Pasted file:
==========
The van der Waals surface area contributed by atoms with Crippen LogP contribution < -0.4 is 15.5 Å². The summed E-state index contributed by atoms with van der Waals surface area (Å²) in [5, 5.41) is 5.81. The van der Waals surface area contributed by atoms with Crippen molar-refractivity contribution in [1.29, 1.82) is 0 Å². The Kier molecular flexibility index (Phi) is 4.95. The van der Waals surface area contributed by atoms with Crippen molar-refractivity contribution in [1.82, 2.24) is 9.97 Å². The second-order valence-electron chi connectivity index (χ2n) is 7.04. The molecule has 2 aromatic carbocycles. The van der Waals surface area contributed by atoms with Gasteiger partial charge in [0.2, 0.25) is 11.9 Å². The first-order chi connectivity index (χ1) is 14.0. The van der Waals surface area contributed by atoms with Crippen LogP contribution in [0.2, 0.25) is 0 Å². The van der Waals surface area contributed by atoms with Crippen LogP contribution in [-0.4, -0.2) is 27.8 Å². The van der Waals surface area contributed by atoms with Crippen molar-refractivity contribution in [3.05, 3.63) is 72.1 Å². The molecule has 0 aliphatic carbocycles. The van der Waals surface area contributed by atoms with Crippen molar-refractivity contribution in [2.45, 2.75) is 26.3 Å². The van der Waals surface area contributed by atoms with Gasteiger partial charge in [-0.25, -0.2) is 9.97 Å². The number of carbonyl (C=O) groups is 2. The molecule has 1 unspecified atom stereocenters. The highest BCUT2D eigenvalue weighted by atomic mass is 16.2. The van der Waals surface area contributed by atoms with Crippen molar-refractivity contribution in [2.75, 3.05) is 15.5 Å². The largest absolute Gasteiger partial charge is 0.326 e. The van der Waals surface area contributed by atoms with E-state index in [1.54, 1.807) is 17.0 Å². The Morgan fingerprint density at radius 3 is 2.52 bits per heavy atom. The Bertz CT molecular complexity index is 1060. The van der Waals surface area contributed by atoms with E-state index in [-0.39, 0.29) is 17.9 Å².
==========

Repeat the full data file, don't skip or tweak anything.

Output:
The van der Waals surface area contributed by atoms with Crippen LogP contribution < -0.4 is 15.5 Å². The summed E-state index contributed by atoms with van der Waals surface area (Å²) in [5, 5.41) is 5.81. The van der Waals surface area contributed by atoms with Crippen molar-refractivity contribution in [1.29, 1.82) is 0 Å². The Kier molecular flexibility index (Phi) is 4.95. The van der Waals surface area contributed by atoms with Crippen molar-refractivity contribution in [1.82, 2.24) is 9.97 Å². The second-order valence-electron chi connectivity index (χ2n) is 7.04. The molecule has 2 aromatic carbocycles. The van der Waals surface area contributed by atoms with Gasteiger partial charge in [0.2, 0.25) is 11.9 Å². The first-order chi connectivity index (χ1) is 14.0. The van der Waals surface area contributed by atoms with Crippen LogP contribution in [0.2, 0.25) is 0 Å². The van der Waals surface area contributed by atoms with Crippen LogP contribution in [-0.4, -0.2) is 27.8 Å². The van der Waals surface area contributed by atoms with Crippen molar-refractivity contribution in [3.05, 3.63) is 72.1 Å². The molecule has 0 aliphatic carbocycles. The van der Waals surface area contributed by atoms with Crippen molar-refractivity contribution in [2.45, 2.75) is 26.3 Å². The van der Waals surface area contributed by atoms with Gasteiger partial charge in [-0.25, -0.2) is 9.97 Å². The number of carbonyl (C=O) groups is 2. The molecule has 1 unspecified atom stereocenters. The highest BCUT2D eigenvalue weighted by atomic mass is 16.2. The van der Waals surface area contributed by atoms with Crippen molar-refractivity contribution in [2.75, 3.05) is 15.5 Å². The largest absolute Gasteiger partial charge is 0.326 e. The van der Waals surface area contributed by atoms with E-state index in [1.54, 1.807) is 17.0 Å². The Morgan fingerprint density at radius 3 is 2.52 bits per heavy atom. The Bertz CT molecular complexity index is 1060. The van der Waals surface area contributed by atoms with E-state index in [-0.39, 0.29) is 17.9 Å².